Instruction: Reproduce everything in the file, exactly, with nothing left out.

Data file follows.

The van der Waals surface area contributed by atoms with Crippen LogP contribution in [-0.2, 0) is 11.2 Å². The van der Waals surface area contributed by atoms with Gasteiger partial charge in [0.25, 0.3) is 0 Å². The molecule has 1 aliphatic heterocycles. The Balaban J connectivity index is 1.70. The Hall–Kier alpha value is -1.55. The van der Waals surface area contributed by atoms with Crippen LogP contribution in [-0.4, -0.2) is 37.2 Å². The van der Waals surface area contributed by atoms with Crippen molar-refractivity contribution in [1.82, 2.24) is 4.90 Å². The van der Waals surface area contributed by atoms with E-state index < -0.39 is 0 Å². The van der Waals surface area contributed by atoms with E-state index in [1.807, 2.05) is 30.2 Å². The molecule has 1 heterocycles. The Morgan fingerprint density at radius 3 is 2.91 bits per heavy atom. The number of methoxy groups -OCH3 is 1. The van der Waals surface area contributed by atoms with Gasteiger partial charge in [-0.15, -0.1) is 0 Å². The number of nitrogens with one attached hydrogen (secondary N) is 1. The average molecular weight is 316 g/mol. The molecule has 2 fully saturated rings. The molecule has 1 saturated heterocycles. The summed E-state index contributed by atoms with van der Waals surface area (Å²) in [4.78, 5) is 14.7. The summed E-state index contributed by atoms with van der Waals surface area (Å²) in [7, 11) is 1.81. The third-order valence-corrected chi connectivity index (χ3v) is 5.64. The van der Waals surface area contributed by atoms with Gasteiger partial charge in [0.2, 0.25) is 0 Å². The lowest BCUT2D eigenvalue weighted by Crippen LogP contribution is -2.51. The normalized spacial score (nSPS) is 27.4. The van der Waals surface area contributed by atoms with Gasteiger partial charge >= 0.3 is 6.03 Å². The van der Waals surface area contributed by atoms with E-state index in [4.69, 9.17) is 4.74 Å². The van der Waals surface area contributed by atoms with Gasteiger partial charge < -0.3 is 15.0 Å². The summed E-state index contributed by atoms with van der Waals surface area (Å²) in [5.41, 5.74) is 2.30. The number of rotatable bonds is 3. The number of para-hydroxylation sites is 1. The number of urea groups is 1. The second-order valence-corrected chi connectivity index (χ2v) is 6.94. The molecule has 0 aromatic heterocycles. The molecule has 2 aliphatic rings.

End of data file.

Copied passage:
The van der Waals surface area contributed by atoms with Crippen LogP contribution in [-0.2, 0) is 11.2 Å². The van der Waals surface area contributed by atoms with Gasteiger partial charge in [0.25, 0.3) is 0 Å². The molecule has 1 aliphatic heterocycles. The Balaban J connectivity index is 1.70. The Hall–Kier alpha value is -1.55. The van der Waals surface area contributed by atoms with Crippen LogP contribution in [-0.4, -0.2) is 37.2 Å². The van der Waals surface area contributed by atoms with Crippen molar-refractivity contribution in [1.82, 2.24) is 4.90 Å². The van der Waals surface area contributed by atoms with E-state index < -0.39 is 0 Å². The van der Waals surface area contributed by atoms with E-state index in [1.807, 2.05) is 30.2 Å². The molecule has 1 heterocycles. The Morgan fingerprint density at radius 3 is 2.91 bits per heavy atom. The number of methoxy groups -OCH3 is 1. The van der Waals surface area contributed by atoms with Gasteiger partial charge in [-0.15, -0.1) is 0 Å². The number of nitrogens with one attached hydrogen (secondary N) is 1. The average molecular weight is 316 g/mol. The molecule has 2 fully saturated rings. The molecule has 1 saturated heterocycles. The summed E-state index contributed by atoms with van der Waals surface area (Å²) in [4.78, 5) is 14.7. The summed E-state index contributed by atoms with van der Waals surface area (Å²) in [7, 11) is 1.81. The third-order valence-corrected chi connectivity index (χ3v) is 5.64. The van der Waals surface area contributed by atoms with Gasteiger partial charge in [0.2, 0.25) is 0 Å². The lowest BCUT2D eigenvalue weighted by Crippen LogP contribution is -2.51. The normalized spacial score (nSPS) is 27.4. The van der Waals surface area contributed by atoms with Gasteiger partial charge >= 0.3 is 6.03 Å². The van der Waals surface area contributed by atoms with E-state index in [4.69, 9.17) is 4.74 Å². The van der Waals surface area contributed by atoms with Gasteiger partial charge < -0.3 is 15.0 Å². The summed E-state index contributed by atoms with van der Waals surface area (Å²) in [5.41, 5.74) is 2.30. The number of rotatable bonds is 3. The number of para-hydroxylation sites is 1. The number of urea groups is 1. The second-order valence-corrected chi connectivity index (χ2v) is 6.94. The molecule has 0 aromatic heterocycles. The molecule has 2 aliphatic rings.